It’s a struggle to refit the pieces of yourself together into a semblance of a functional human being after experiencing childhood trauma while growing into adulthood and, assuming this is what one wants, trying to create a healthy relationship with a life partner. Whether or not we want them to be there, the scars that we carry from childhood do influence who we grow up to be and what kind of lives we shape for ourselves, and learning to live with them can be a very, very messy process. And unfortunately, a lot of fiction like the Harry Potter series has a tendency to gloss over that fact. As much as you might wish to “go back to a normal life” after painful experiences, the inescapable fact is that what’s “normal” for you has been forever changed by what you’ve been through. There is no “going back” and learning to live with that can be one of the hardest lessons anyone can ever learn.

That jump from the end of the battle at Hogwarts, where everyone is cracked and broken to some degree, to the epilogue 10 years later where we see our gang as, for all intents and purposes, “normal” adults with “normal” lives, was jarring for pretty much the reason Laura outlined:

…in Jo’s maternal desire for her characters to end up happy, she has taken away their character. They arrive 10 Years Later with families fully-formed, adult personalities matured. Because Jo wanted them to. And for her, happiness means lack of tension or conflict or emotions that might make someone look bad.

The sheer normalcy of that ending just felt too easy. The emotion wasn’t overdone so much as startlingly tepid – even after ten years, one might expect for things to be tense, at bare minimum, when Harry and his friends spot Draco, rather than a flat, blink-and-you’ll-miss-it nod of acknowledgement. Seeing everyone, including Draco, with identical versions of “happy, normal lives,” just didn’t feel real, because that doesn’t reflect the reality of “happy and normal” encompassing more diversity than just “hetero-married with kids.”

I wonder if Draco still relives that moment in his head whenever he runs into Hermione at Parent-Teacher conferences?

I wonder if Draco still relives that moment in his head whenever he runs into Hermione at Parent-Teacher conferences and school events? Also, Hermione is awesome.

There’s definitely an argument to be made that of course Harry was going to marry Ginny and Hermione would marry Ron, because who else would be able to understand the terror and wonder of their experiences, and the marks that would be left behind? But it’s not one that I buy completely, if only because we don’t get to see them work out their lives beyond Hogwarts together. I definitely buy Harry being married with kids more than Ron or Hermoine, because it wouldn’t surprise me that someone who had never had a “normal” family growing up really would want that for themselves. As I said, it’s not unheard of, nor is it unrealistic to think that people who meet and fall in love with each other as young adults will spend the rest of their lives together. But that reality is becoming increasingly an exception, rather than the norm, so expecting readers to accept that ending without showing how they got there is a bit much.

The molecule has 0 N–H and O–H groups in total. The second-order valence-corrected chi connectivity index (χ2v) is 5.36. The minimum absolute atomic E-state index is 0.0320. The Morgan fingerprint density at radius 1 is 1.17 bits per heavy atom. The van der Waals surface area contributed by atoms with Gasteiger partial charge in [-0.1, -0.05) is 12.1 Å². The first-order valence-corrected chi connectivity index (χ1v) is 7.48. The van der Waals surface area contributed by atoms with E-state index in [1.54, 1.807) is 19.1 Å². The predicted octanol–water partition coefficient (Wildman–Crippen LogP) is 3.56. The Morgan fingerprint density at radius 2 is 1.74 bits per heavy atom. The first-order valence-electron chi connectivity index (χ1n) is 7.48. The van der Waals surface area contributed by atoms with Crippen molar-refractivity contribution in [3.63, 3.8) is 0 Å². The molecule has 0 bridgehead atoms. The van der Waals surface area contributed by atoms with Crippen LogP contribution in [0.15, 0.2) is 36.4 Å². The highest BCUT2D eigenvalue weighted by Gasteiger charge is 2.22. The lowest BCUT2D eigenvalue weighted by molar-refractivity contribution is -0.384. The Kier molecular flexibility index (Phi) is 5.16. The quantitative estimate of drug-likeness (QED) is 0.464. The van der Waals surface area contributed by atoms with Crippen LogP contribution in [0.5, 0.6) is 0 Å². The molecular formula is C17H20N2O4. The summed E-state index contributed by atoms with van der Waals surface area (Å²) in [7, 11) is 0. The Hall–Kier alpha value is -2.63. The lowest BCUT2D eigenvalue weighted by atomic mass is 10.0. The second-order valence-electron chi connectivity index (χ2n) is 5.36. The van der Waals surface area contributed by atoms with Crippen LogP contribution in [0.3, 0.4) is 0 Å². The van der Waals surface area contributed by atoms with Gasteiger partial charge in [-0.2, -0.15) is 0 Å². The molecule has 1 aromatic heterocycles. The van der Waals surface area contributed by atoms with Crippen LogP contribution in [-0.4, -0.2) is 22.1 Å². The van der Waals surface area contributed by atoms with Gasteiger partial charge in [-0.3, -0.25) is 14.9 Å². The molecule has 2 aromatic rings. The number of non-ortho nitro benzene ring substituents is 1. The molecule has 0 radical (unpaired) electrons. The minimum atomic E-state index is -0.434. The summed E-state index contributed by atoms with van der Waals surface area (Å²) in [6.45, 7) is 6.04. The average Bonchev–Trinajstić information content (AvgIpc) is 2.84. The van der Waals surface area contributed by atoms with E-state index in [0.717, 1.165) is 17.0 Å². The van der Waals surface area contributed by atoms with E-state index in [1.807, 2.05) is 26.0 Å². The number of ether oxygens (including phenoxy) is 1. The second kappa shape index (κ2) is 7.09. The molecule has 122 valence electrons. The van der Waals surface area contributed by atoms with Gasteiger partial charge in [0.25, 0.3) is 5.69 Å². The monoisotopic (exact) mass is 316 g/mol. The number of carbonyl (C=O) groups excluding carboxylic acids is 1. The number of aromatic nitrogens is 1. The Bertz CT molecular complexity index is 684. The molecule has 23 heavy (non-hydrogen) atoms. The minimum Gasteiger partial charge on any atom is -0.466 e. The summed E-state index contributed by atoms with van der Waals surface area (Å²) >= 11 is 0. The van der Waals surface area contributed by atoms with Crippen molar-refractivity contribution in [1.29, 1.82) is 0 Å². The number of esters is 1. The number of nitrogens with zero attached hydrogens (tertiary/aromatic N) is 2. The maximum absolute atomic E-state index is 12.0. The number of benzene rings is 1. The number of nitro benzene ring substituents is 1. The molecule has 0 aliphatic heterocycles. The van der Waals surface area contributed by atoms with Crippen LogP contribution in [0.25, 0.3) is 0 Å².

Yes, this is a work of fantasy fiction, but at its heart, good fiction is just reflective enough of reality to feel, well, real, while still giving us a world filled with centaurs, Dark Lords and wizards. Too much wish fulfillment spoils the narrative, especially when it doesn’t feel “true” to the characters, much less what we know of people and human behavior. It’s not that I wish Rowling hadn’t written the epilogue to The Deathly Hallows because it ruins the story – one of the great things about fandom is that fans can disregard the parts of a story they don’t like and come up with their own headcanons, and this is, after all, her world so she gets to do whatever she wants with it, including going public about regretting narrative decisions after the fact. I just wish that her epilogue had shown Harry, Hermione and Ron as the complex, driven and wonderfully unique people we all knew they were going to grow up to be, with vibrant, diverse lives that made them happy, rather than an idealized snapshot of what we’re often told a “normal and happy life” should look like for everyone, regardless of if that snapshot is what a person would actually want for themselves.

(For the record, I rather wish Hermione had ended up married to no one in that epilogue, because she didn’t need a romantic relationship in order to have a fulfilling life, and there’s no reason why she, Ron and Harry couldn’t have remained close, loving friends after sharing those deeply bonded experiences, without any of them having to end up romantically paired with each other to be happy.)

Friendships don't have to involve romance to be meaningful and loving.

Lifelong friendships don’t have to involve romance to be meaningful and loving.

One Reply to “Normal is Relative, Even in the Potterverse”

  1. I agree, the epilogue felt wrong to me. Too simple, too much like a reprise of their own going off to school. You’ve expressed my misgivings much better than I could, thank you.